IN RECENT YEARS, Scouting has increasingly focused on STEM — science, technology, engineering and math — a skill set that is vitally important in the digital age. It’s one more way Scouters are preparing kids for life.
But how can you prepare yourself? And how can you bring excitement to merit badges like Engineering that might seem more scholastic than Scout-like?
The best way, as with all merit badges, is to rely on the experts. That’s just what Troop 677 from Gurnee, Ill., did last winter. Rather than faking their way through the Engineering merit badge or bringing a guest speaker to a troop meeting, troop leaders organized a trip to the Harley-Davidson Museum in Milwaukee, which offers a free Engineering merit badge program.
“One would think that engineering is potentially boring — pencils and erasers and management,” says Kirk Morris, the troop committee member who coordinated the trip. “But the way they’ve got the museum laid out, it’s engaging, it’s entertaining and there’s a wide variety of history.”
The Harley-Davidson Museum is not the only place to work on the Engineering merit badge, of course. Eight hundred miles away in Marietta, Ga., Lockheed Martin has been offering Engineering merit badge classes for more than a decade. (Aviation and Robotics are also available.) Christopher Howard, an engineer and Troop 750 assistant Scoutmaster who coordinates the program, says thousands of Scouts from across the southeastern United States have attended the clinic.
Scouting talked with Howard and Courtney Stachewicz, lead visitor experience associate at the Harley-Davidson Museum, to learn more about how they bring the Engineering merit badge to life — and how you can do the same.
Two Sites, Two Approaches
Although the Harley-Davidson Museum has run occasional weekend clinics, its merit badge program is mostly self-directed, with troops typically going through the museum as a group. “We’re available if they have any questions while they’re going through the exhibits,” says Stachewicz, who also serves as a merit badge counselor.
The museum created a workbook for Scouts to fill out as they move through the exhibits. For most requirements, they are directed to a specific gallery where displays and videos align with what they are supposed to learn. For example, to complete Requirement 2, Scouts must learn about an engineering achievement that has had a major impact on society. The booklet sends them to the museum’s historical galleries, which cover Harley-Davidson’s founders and early engineers, the obstacles they overcame and the influence motorcycles have had on the automotive industry.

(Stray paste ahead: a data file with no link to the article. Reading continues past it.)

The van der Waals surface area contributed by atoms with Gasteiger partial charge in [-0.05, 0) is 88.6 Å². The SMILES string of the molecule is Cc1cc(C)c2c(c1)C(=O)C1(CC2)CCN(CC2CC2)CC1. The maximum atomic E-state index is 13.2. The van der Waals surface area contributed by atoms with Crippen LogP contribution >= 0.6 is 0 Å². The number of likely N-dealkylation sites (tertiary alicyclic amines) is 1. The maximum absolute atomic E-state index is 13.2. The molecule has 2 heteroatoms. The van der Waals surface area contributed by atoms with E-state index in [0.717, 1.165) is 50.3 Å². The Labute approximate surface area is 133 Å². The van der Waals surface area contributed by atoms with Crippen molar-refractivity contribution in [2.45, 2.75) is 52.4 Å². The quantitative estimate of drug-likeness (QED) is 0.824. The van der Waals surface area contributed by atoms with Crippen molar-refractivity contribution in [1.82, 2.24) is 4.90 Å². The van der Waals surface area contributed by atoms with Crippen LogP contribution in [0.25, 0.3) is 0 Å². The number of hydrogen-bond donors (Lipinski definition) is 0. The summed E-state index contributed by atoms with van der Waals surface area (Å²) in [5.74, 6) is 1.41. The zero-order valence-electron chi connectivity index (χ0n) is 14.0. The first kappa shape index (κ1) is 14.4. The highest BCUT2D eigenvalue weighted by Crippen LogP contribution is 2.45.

Lockheed Martin takes a different approach by offering a structured Saturday program each February. Scouts are grouped into patrols named after Lockheed Martin aircraft like the F-16. After an opening ceremony, the patrols attend three interactive lecture sessions: engineering (Requirements 3, 4, 7 and 9), motions and properties (Requirement 6) and design (Requirements 1, 2 and 5). The day ends with a tour of Lockheed’s aircraft production line, which never fails to impress. “The first thing that gets most of them is just the sheer size of the manufacturing floor,” Howard says. “I think it’s 80-something football fields.”
Factory floors that cover half a square mile don’t appear on every street corner, and there’s only one Harley-Davidson Museum, but your troop can draw on the lessons learned in Milwaukee and Marietta to set up its own Engineering merit badge program. Here are some suggestions:
- Seek out engineers who are doing interesting work. Engineering is a vast field that includes such specialties as civil, mechanical, electrical, chemical, manufacturing and aeronautical engineering. Check around your community for engineers whose projects would interest your Scouts.
- Encourage interactivity. No one — especially a 12-year-old boy — wants to hear a boring lecture. Encourage guest speakers to bring along models, videos and other props that will illustrate the principles they’re going to discuss.
- Draw connections with Scouts’ experiences. Kids today are technologically savvy. Build on their experience with cellphones, video games and other high-tech devices.
- Consider your Scouts’ maturity. While Scouts of any age can earn the Engineering merit badge, older Scouts might be more successful at it. “In most cases, Scouts with the rank of Second Class and above pick up the information quicker because they are a bit more mature,” Howard says.
More Than a Badge
Like many merit badges, Engineering is designed to introduce Scouts to a potential career field, and Howard has Scouts tell him every February that they want to be engineers. In fact, he says, “some of the engineers here were Scouts and have attended our program. Whether they chose it specifically because of that, I don’t know.”
But even those who don’t become engineers can learn valuable lessons. Stachewicz says Scouts who visit the Harley-Davidson Museum are often surprised at how much planning, testing and trial and error are involved in engineering. “It’s hard to find perfection,” she says. “You have to do something and redo it and redo it until you get to a final product. I like when the boys learn that in the design lab.”